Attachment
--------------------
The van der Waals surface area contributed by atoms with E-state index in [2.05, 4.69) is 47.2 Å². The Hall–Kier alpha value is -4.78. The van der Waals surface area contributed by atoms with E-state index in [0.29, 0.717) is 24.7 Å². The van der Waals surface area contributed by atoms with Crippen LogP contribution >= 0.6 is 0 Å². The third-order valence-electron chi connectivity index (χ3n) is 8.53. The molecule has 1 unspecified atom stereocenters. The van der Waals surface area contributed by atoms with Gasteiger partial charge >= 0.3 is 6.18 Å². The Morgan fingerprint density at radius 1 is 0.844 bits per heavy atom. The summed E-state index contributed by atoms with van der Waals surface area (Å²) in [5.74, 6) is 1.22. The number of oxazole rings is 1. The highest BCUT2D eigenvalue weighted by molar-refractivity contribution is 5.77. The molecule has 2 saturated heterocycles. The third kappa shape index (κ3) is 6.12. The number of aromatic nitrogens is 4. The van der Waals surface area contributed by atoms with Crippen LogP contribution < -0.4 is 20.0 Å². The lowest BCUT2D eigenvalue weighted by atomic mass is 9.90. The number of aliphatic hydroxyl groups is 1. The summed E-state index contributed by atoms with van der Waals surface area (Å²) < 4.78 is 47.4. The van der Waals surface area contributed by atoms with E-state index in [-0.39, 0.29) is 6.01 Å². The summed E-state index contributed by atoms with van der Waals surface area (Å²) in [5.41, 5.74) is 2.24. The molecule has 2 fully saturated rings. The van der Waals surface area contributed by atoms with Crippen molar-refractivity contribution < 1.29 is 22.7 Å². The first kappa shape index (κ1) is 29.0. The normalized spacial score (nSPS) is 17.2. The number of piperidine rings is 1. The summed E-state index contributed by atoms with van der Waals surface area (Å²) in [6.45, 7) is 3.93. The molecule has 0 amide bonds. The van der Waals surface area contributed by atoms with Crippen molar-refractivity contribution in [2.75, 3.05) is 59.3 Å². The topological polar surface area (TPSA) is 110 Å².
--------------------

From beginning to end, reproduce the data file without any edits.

The van der Waals surface area contributed by atoms with E-state index in [2.05, 4.69) is 47.2 Å². The Hall–Kier alpha value is -4.78. The van der Waals surface area contributed by atoms with E-state index in [0.29, 0.717) is 24.7 Å². The van der Waals surface area contributed by atoms with Crippen LogP contribution >= 0.6 is 0 Å². The third-order valence-electron chi connectivity index (χ3n) is 8.53. The molecule has 1 unspecified atom stereocenters. The van der Waals surface area contributed by atoms with Gasteiger partial charge >= 0.3 is 6.18 Å². The Morgan fingerprint density at radius 1 is 0.844 bits per heavy atom. The summed E-state index contributed by atoms with van der Waals surface area (Å²) in [5.74, 6) is 1.22. The number of oxazole rings is 1. The highest BCUT2D eigenvalue weighted by molar-refractivity contribution is 5.77. The molecule has 2 saturated heterocycles. The third kappa shape index (κ3) is 6.12. The number of aromatic nitrogens is 4. The van der Waals surface area contributed by atoms with Crippen LogP contribution < -0.4 is 20.0 Å². The lowest BCUT2D eigenvalue weighted by atomic mass is 9.90. The number of aliphatic hydroxyl groups is 1. The summed E-state index contributed by atoms with van der Waals surface area (Å²) < 4.78 is 47.4. The van der Waals surface area contributed by atoms with E-state index in [-0.39, 0.29) is 6.01 Å². The summed E-state index contributed by atoms with van der Waals surface area (Å²) in [5.41, 5.74) is 2.24. The molecule has 2 fully saturated rings. The van der Waals surface area contributed by atoms with Crippen molar-refractivity contribution < 1.29 is 22.7 Å². The first kappa shape index (κ1) is 29.0. The normalized spacial score (nSPS) is 17.2. The number of piperidine rings is 1. The summed E-state index contributed by atoms with van der Waals surface area (Å²) in [6.45, 7) is 3.93. The molecule has 0 amide bonds. The van der Waals surface area contributed by atoms with Crippen molar-refractivity contribution in [2.75, 3.05) is 59.3 Å². The topological polar surface area (TPSA) is 110 Å².